Justice Akbarali found that there was no breach of procedural fairness in these circumstances. The test to set aside on the basis of a breach of procedural fairness under Article 34(2)(a)(ii) of the Code is high: ..”the conduct of the tribunal must be sufficiently serious to offend our most basic notions of morality and justice” (para 57, citing Consolidated v. Ambatovy, 2016 ONSC 7171 at para 57, aff’d 2017 ONCA 939). Here, the applicants had possible solutions available to them to address their concerns but did not take advantage of them. Justice Akbarali found that the applicants had made a strategic choice and, having done so, they could not claim a breach of procedural fairness when that choice did not yield the outcome they sought.
Public policy – Finally, Justice Akbarali found the Tribunal had not rendered an award that was contrary to public policy. To the extent that these allegations were premised on the first two grounds of appeal, they were readily dismissed.
The applicants further argued, however, that the award was “patently unreasonably, clearly irrational, totally lacking in reality, and a flagrant denial of justice” (para 82). Having reviewed the Tribunal’s decision, Justice Akbarali found that there was nothing perverse or contrary to morality in the causation findings. The damages analysis flowed from the Tribunal’s findings on causation. She also rejected that Vavilov had any application, noting that, “[i]n the face of the jurisprudence directing courts to accord broad respect and deference to decisions made by arbitral tribunals, and to refrain from reviewing the merits of the awards, conducting a reasonableness review of an arbitration decision is entirely inappropriate.” Here, there was nothing morally repugnant or that would otherwise meet the test for offending public policy in Canada arising from the Tribunal’s decision. The appeal was dismissed.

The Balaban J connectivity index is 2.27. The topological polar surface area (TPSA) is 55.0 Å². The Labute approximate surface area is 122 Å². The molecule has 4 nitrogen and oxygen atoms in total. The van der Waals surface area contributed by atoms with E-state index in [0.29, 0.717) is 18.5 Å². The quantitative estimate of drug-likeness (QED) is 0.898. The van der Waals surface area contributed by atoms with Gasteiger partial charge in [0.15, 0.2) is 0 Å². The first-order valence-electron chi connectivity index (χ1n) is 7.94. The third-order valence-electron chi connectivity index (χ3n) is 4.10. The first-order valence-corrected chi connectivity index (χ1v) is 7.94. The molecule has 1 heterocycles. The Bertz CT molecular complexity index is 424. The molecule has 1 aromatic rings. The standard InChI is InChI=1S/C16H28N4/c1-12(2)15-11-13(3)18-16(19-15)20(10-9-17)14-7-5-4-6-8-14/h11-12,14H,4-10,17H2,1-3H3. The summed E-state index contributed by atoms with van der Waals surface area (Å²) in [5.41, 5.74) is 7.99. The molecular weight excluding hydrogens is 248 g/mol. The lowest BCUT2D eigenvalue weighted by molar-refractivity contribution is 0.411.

First, Justice Akbarali’s decision contains a thorough summary of the leading cases and key paragraphs that have guided the law of set asides, including the very high threshold to be met to be successful. As many cases have of late, it also serves as a good reminder to practitioners that the courts in Ontario recognize that arbitral tribunals are legitimate, separate means of dispute resolution and will give arbitration tribunals a considerable amount of deference.
Second, the issue of jurisdiction remains a difficult one. Citing the Ontario Court of Appeal, Justice Akbarali notes that the line between jurisdictional and non-jurisdictional errors is a fine one. To make that assessment, a review of the decision and the tribunal’s analysis is necessary. Where the distinction is hard to draw, parties to an arbitration may be concerned that, if the court disagrees with the outcome, it could articulate a basis for finding an error of jurisdiction where another judge may find that there is no true question of jurisdiction. The fact that courts generally are deferential to tribunals mitigates against the risk of this means-to-an-end analysis. Finally, the brief reference to Vavilov at the conclusion of the decision is curious. There is very little discussion on the point, and it is not clear as to the degree to which the applicability of Vavilov to international arbitration decisions was argued before the court. That issue, however, remains alive and open to debate at least in academic circles, and Justice Akbarali’s decision rejection of its applicability here does little to advance that discussion.